New Book and Unprecedented Weather

Yesterday was a big day. I was still basking in the glory of seeing my new book, Thirty-Eight: the Hurricane That Transformed New England for the first time, when I discovered that my basement was flooded.

In acropped-Thirty_Eight_cover.jpg largely snowless winter, instead we’ve been getting rain. Nearly an inch of rain fell overnight and couldn’t be absorbed by the frozen ground so it found a way into the basement. Freakish weather is becoming the norm for us. Very unsettling.

But imagine how unsettled you would have been on the afternoon and evening of September 21, 1938. A tremendous hurricane blasted into New England totally unannounced.

Unannounced, but more to the point, unthinkable. Not a single person living in New England had ever experienced a major hurricane before. Not even people on the coast. The Boston Globe the next day called it “New England’s first hurricane.”

How could this be? For generations the only tropical storm impact to New England had been late stage remnants of storms whose power had already been spent. People did not believe that hurricanes came this far north.

This one came farther north and farther inland than any in recorded history. Its track took it through Connecticut, Massachusetts, and Vermont before it fizzled out in Quebec and Ontario. En route, it uprooted forests in each of the New England states.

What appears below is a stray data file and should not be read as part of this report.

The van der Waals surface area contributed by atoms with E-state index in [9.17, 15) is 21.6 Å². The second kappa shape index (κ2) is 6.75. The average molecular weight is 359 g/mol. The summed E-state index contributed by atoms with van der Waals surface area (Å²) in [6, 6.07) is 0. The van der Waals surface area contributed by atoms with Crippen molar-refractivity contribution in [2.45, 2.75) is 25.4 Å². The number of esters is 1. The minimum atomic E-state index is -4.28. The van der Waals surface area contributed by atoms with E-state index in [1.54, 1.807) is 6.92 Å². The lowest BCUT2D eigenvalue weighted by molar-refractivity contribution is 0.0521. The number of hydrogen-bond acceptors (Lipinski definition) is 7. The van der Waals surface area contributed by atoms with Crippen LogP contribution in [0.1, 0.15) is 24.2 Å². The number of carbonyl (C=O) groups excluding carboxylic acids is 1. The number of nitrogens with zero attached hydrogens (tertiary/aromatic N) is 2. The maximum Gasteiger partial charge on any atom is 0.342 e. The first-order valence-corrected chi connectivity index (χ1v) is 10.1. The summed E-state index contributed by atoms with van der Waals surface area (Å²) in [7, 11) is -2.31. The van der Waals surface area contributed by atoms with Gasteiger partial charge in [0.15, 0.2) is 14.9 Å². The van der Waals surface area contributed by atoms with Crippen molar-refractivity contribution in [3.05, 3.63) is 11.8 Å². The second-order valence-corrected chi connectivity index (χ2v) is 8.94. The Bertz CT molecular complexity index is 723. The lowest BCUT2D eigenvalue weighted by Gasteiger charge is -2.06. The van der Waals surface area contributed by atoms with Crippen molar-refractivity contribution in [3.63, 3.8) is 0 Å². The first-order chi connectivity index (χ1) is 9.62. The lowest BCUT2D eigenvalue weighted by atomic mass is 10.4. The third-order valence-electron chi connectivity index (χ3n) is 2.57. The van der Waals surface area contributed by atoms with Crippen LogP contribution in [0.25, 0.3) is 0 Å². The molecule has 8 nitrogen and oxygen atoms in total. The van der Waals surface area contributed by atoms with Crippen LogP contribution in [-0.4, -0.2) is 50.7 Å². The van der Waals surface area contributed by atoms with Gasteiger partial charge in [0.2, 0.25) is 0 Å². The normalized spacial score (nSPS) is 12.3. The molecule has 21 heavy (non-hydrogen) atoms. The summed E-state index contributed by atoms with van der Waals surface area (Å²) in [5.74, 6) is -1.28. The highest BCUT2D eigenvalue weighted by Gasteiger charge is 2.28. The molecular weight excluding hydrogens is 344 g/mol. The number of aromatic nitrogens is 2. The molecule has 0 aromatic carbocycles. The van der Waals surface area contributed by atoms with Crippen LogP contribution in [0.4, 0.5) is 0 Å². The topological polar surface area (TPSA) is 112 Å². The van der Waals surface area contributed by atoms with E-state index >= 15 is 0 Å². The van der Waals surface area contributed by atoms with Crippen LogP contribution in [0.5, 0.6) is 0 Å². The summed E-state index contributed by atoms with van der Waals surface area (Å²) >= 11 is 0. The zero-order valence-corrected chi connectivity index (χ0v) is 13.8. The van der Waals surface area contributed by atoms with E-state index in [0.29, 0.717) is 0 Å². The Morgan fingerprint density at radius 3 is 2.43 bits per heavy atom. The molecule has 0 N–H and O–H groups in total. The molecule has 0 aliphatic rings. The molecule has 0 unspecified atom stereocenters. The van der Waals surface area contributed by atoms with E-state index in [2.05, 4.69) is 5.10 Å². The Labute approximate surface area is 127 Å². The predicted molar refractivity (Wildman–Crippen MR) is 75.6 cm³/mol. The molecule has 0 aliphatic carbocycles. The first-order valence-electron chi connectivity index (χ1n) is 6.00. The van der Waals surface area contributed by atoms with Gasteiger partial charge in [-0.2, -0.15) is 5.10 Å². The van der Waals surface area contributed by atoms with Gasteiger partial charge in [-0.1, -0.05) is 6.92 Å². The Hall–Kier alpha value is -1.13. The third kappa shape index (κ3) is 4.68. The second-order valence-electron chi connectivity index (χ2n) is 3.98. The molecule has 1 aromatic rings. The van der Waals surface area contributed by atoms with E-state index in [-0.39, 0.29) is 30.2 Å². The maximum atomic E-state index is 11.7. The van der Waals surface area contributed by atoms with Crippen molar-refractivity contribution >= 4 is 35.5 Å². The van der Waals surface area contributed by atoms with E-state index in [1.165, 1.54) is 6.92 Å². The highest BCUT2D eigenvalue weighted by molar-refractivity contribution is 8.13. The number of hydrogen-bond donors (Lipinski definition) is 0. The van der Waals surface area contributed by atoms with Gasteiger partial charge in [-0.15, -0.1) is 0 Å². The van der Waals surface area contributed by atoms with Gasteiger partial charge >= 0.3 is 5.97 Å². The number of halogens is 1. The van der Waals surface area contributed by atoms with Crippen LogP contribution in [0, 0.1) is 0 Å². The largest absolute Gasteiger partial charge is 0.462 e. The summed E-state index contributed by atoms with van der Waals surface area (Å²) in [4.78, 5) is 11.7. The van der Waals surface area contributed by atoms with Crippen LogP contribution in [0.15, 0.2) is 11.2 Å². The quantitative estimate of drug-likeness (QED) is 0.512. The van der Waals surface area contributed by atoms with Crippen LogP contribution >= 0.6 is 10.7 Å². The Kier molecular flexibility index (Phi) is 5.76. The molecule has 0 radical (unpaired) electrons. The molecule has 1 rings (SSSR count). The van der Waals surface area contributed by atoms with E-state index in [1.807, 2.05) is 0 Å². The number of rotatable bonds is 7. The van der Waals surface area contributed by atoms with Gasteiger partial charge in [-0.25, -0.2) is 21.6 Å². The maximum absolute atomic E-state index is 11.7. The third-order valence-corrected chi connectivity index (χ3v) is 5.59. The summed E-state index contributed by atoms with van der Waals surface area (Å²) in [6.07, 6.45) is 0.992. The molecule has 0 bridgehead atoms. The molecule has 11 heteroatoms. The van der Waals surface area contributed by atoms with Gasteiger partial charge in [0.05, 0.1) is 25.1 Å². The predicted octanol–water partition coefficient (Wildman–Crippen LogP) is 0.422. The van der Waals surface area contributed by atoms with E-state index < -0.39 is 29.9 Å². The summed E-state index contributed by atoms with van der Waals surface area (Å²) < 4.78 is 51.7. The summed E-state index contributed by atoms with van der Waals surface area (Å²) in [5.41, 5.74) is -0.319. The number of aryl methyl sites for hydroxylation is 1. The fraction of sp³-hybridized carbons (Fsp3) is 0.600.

CCC boys 1938 hurricaneWeather events of this magnitude have immediate and lasting consequences. When the trees fell in these forests, people were there to hear them. And as a consequence, the forces of the New Deal—the CCC and the WPA under the supervision of the U.S. Forest Service—sprang into action. Because of a grave concern over the potential for fire, these agencies embarked on a cleanup operation, gathering and safely burning much of the brush. Meanwhile, the all-but-dead forest products industry geared up to salvage 2.8 billion board feet of logs, the equivalent of five years of harvest.

In this way, the region’s worst weather event was followed by the nation’s largest logging job. This ecological upheaval took place in the social and economic context of a nation struggling to emerge from the Great Depression while the drumbeats of war were beating more insistently. Ultimately, much of the salvaged lumber was used for shipping materiel in support of the war effort.

How this all came about is quite a story. Read about it in Thirty-Eight.

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